Wearloom: Ukrainian Garments

Wearloom: Ukrainian Garments

'Wearloom: Ukrainian Garments', a new exhibition at The Ukrainian Museum in New York, explores the aesthetics of traditional Ukrainian embroidery and costumes through a modern woman’s perspective. Traditional costumes from the Poltava, Hutsul, Bukovyna, Polissia, Volyn, and Lviv regions – richly embroidered shirts, woven sashes, skirts, sleeveless jackets, scarves and headdresses – explore the stylistic complexities of Ukraine’s many regions. Photographer, designer, and supermodel, Helena Christensen, is the guest curator of the exhibition. She talked Violet Online through her process of curation, and her ongoing documentation – through clothing, photography, and conversation – of the women of Ukraine.
Published: 2024/01/02
Updated: 2024/01/08
Olivia Gagan

Violet: How did you become involved with the exhibition? What made you want to be a part of it?

Helena Christensen: When the museum approached me about curating their historical garment exhibit, I was excited and interested immediately. I am very passionate about history, antique garments and embroidery.

Can you tell us a little bit about your relationship with Ukraine? When did you first start spending time in the country?

I travelled to Ukraine with the UNHCR in 2016 to document, via both photography and writing, the devastating effects of the 2014 Donbass war. I saw many sides of Ukraine – beautiful and tragic – but what really stayed with me was how warm and embracing the Ukrainian people are.

As a photographer, you’ve documented the lives of displaced Ukrainian people and met many refugees in the country, several years before the latest invasion. This exhibition is a documentation of a joyful aspect of Ukrainian life – the clothes that would be worn to celebrate rituals and festivals in. Why is it important to document both aspects of Ukraine’s story?

Those two sides are so very much part of the Ukrainian history – a people with such a rich culture and so much heartache. When I was there, I met so many wonderful, elderly Ukrainians who invited me into their bullet-ridden homes. They allowed me to do portraits of them while they shared their heartfelt stories with me. Oftentimes, they were wearing traditional Ukrainian garments and it sort of felt like a full circle for me revisiting some of these garments while curating.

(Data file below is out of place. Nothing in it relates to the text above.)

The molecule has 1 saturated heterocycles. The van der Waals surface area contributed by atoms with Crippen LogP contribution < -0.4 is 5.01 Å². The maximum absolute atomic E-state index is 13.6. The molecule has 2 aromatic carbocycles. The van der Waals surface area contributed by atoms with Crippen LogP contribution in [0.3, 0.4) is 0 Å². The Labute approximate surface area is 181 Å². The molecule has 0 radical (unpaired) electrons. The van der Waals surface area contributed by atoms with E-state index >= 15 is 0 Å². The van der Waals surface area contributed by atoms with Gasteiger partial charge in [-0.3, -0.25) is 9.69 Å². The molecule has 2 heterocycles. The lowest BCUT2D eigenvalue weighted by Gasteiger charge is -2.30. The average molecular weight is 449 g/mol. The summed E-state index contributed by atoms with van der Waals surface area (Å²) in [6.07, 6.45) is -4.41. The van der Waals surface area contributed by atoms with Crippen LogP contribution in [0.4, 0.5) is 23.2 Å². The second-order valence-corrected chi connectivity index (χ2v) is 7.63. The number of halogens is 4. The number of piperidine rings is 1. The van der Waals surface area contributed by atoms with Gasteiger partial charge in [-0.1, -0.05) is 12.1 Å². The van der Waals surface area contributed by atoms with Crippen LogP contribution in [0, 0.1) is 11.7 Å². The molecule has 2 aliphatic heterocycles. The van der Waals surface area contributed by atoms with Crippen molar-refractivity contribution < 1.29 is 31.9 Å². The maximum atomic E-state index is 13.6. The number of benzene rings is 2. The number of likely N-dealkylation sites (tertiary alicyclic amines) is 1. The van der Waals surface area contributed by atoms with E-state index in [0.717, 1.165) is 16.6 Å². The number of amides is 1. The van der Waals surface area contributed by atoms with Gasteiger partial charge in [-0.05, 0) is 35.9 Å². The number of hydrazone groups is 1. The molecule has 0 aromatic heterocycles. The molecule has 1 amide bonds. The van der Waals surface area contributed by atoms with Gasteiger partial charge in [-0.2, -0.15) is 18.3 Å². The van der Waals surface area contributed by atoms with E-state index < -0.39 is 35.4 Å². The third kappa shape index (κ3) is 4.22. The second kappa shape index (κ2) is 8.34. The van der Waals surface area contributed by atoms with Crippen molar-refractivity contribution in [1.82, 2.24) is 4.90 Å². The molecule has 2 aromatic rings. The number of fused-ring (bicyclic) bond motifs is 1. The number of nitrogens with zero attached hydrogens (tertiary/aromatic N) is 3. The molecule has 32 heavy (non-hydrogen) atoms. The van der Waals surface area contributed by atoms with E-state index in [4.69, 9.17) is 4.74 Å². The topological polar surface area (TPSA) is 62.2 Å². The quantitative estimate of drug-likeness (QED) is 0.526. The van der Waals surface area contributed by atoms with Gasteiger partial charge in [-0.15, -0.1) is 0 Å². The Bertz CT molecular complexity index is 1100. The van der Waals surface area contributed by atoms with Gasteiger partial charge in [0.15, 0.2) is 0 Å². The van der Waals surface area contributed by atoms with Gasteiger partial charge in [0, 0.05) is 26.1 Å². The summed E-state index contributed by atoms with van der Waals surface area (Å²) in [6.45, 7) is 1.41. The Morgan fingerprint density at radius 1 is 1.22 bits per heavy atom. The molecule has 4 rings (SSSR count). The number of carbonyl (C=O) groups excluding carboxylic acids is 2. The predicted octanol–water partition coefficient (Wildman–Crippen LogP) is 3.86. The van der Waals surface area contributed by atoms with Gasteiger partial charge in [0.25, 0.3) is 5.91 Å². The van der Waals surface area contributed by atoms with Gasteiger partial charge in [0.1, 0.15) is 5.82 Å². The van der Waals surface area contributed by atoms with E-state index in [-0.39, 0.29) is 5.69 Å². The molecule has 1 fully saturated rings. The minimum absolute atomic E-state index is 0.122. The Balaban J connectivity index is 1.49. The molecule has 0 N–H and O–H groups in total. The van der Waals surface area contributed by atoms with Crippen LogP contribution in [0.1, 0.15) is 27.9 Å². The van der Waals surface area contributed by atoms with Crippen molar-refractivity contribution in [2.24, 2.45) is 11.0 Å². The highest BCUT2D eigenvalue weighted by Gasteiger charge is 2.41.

VIOLETBOOK 002 Luis Corzo

Photography by Luis Corzo.

VIOLETBOOK 003 Luis Corzo

Photography by Luis Corzo.

VIOLETBOOK 004 Luis Corzo

Photography by Luis Corzo.

VIOLETBOOK 005 Luis Corzo

Photography by Luis Corzo.

Photo by G Chandler Cearley2

Photography by G. Chandler Cearley.

Traditional Ukrainian Folk Costume Detail 1

What was the process of curating the exhibition? How did you choose which pieces to include?

I spent many hours in the vault underneath the museum climbing up and down a ladder carrying boxes full of neatly folded and preserved garment pieces, going through each box discovering all these magical pieces and slowly figuring out which ones spoke to me and worked together as a whole for the exhibition.

Are there synergies between Ukrainian traditional clothing and the clothing of your own heritage?

Absolutely. My mother is from Peru and the traditional garments worn by indigenous people there have so many similarities with the Ukrainian traditional clothing - the layering, the fabric, the embroidery, the colours. You can tell there was so much love and artistry sewn into every stitch.


'Wearloom: Ukrainian Garments' runs at The Ukrainian Museum, 222 East 6th Street New York, until 21 January 2024.

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